What can the opening of Iran do to improve Italy’s dismal economic conditions? Does Italy view Iran’s market as an opportunity to increase national exports? What does Iran see in Italy as an economic partner?
Since the 2009 financial crisis, domestic consumption in Italy has been the most stagnant of all EU members. Many view increased exports as a means to overcoming the crisis and perhaps achieve economic growth.
In addition to the usual destinations and emerging markets in China, the (P)GCC, Turkey and Eastern Europe, Iran is seen as a promised land for Italian products. The numbers look good.
According to SACE (the Italian state-owned credit rating agency), the opening up of the Iranian market could spur Italy’s export for a total of $3.28 billion within the next four years. Of course, this is a preliminary assessment.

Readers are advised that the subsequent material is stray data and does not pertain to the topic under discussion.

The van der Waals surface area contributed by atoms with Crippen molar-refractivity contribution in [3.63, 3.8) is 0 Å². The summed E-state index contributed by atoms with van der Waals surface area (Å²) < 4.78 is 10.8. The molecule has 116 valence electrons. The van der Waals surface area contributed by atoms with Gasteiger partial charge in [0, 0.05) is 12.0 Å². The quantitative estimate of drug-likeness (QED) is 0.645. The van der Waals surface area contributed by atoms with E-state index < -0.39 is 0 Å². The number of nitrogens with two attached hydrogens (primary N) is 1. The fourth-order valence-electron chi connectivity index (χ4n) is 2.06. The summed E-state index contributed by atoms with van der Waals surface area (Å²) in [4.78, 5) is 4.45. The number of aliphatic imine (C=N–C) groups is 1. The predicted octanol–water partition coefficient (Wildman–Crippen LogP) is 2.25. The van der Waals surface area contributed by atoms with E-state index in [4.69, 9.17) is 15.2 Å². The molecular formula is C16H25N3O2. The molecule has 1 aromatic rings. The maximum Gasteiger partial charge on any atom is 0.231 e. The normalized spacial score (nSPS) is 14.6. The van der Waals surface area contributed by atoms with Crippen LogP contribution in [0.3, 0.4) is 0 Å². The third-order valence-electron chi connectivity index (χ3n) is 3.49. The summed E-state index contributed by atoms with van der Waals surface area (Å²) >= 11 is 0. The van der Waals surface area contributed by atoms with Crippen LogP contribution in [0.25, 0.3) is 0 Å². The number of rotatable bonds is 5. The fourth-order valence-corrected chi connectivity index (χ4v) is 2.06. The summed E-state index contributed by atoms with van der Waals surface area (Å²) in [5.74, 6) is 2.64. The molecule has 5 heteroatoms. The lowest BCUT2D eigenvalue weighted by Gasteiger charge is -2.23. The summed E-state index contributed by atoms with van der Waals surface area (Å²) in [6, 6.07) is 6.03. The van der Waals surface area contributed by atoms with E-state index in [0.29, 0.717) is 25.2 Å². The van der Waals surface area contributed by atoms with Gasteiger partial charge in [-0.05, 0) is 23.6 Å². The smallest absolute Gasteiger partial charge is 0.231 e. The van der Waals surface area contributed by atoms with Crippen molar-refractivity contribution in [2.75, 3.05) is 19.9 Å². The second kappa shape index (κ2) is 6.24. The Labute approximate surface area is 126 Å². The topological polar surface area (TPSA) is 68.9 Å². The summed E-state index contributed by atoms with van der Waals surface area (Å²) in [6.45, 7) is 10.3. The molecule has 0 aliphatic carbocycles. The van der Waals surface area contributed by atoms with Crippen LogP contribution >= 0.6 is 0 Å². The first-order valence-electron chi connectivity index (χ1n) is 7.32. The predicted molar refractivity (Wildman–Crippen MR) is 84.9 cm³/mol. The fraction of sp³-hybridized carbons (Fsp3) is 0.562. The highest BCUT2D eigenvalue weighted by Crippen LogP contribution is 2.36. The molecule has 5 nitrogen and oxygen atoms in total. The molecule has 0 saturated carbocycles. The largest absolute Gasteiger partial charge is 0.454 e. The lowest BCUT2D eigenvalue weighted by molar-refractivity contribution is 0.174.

Nonetheless, the opportunity is real, given that post-sanctions Iran will presumably seek medium- and high-range products, which absolutely include products that fit the “Made in Italy” description.

Do Italian firms’ links with the US complicate their prospects for pursuing lucrative opportunities in Iran?
Throughout the past, this has been a tricky issue, but mainly with the US government, rather than with private American firms. Tension mounted with Washington when several Italian companies, including Italy’s energy giant ENI along with other European firms, showed a certain reluctance to comply with the US-imposed sanctions.
However, if the JCAOP proves successful, there is little reason to expect Italian companies to refrain from pursuing economic opportunities unfrozen by the deal.